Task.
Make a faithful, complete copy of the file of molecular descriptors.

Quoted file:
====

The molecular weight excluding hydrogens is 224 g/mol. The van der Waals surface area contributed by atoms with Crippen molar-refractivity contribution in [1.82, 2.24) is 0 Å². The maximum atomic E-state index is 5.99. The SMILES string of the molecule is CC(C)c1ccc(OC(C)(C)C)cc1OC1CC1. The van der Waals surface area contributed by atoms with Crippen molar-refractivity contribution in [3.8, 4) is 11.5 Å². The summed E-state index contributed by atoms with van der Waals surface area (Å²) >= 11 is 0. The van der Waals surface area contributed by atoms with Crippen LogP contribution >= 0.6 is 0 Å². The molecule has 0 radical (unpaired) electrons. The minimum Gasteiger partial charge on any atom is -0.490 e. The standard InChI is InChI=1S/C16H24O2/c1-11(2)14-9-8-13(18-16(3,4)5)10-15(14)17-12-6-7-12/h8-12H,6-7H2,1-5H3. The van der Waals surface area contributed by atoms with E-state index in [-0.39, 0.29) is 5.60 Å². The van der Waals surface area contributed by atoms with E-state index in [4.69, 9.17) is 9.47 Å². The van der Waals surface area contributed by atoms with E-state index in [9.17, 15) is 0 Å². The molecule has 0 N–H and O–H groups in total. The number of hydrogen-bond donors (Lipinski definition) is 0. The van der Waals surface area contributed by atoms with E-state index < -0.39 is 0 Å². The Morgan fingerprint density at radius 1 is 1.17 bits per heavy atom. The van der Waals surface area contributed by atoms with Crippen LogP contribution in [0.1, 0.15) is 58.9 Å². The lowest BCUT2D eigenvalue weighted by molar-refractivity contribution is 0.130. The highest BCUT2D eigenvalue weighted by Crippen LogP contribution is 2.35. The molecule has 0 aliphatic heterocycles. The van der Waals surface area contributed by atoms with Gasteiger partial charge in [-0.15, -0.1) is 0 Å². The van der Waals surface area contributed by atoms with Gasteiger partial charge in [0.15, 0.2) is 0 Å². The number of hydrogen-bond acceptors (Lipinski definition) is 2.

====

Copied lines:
The molecular weight excluding hydrogens is 224 g/mol. The van der Waals surface area contributed by atoms with Crippen molar-refractivity contribution in [1.82, 2.24) is 0 Å². The maximum atomic E-state index is 5.99. The SMILES string of the molecule is CC(C)c1ccc(OC(C)(C)C)cc1OC1CC1. The van der Waals surface area contributed by atoms with Crippen molar-refractivity contribution in [3.8, 4) is 11.5 Å². The summed E-state index contributed by atoms with van der Waals surface area (Å²) >= 11 is 0. The van der Waals surface area contributed by atoms with Crippen LogP contribution >= 0.6 is 0 Å². The molecule has 0 radical (unpaired) electrons. The minimum Gasteiger partial charge on any atom is -0.490 e. The standard InChI is InChI=1S/C16H24O2/c1-11(2)14-9-8-13(18-16(3,4)5)10-15(14)17-12-6-7-12/h8-12H,6-7H2,1-5H3. The van der Waals surface area contributed by atoms with E-state index in [-0.39, 0.29) is 5.60 Å². The van der Waals surface area contributed by atoms with E-state index in [4.69, 9.17) is 9.47 Å². The van der Waals surface area contributed by atoms with E-state index in [9.17, 15) is 0 Å². The molecule has 0 N–H and O–H groups in total. The number of hydrogen-bond donors (Lipinski definition) is 0. The van der Waals surface area contributed by atoms with E-state index < -0.39 is 0 Å². The Morgan fingerprint density at radius 1 is 1.17 bits per heavy atom. The van der Waals surface area contributed by atoms with Crippen LogP contribution in [0.1, 0.15) is 58.9 Å². The lowest BCUT2D eigenvalue weighted by molar-refractivity contribution is 0.130. The highest BCUT2D eigenvalue weighted by Crippen LogP contribution is 2.35. The molecule has 0 aliphatic heterocycles. The van der Waals surface area contributed by atoms with Gasteiger partial charge in [-0.15, -0.1) is 0 Å². The van der Waals surface area contributed by atoms with Gasteiger partial charge in [0.15, 0.2) is 0 Å². The number of hydrogen-bond acceptors (Lipinski definition) is 2.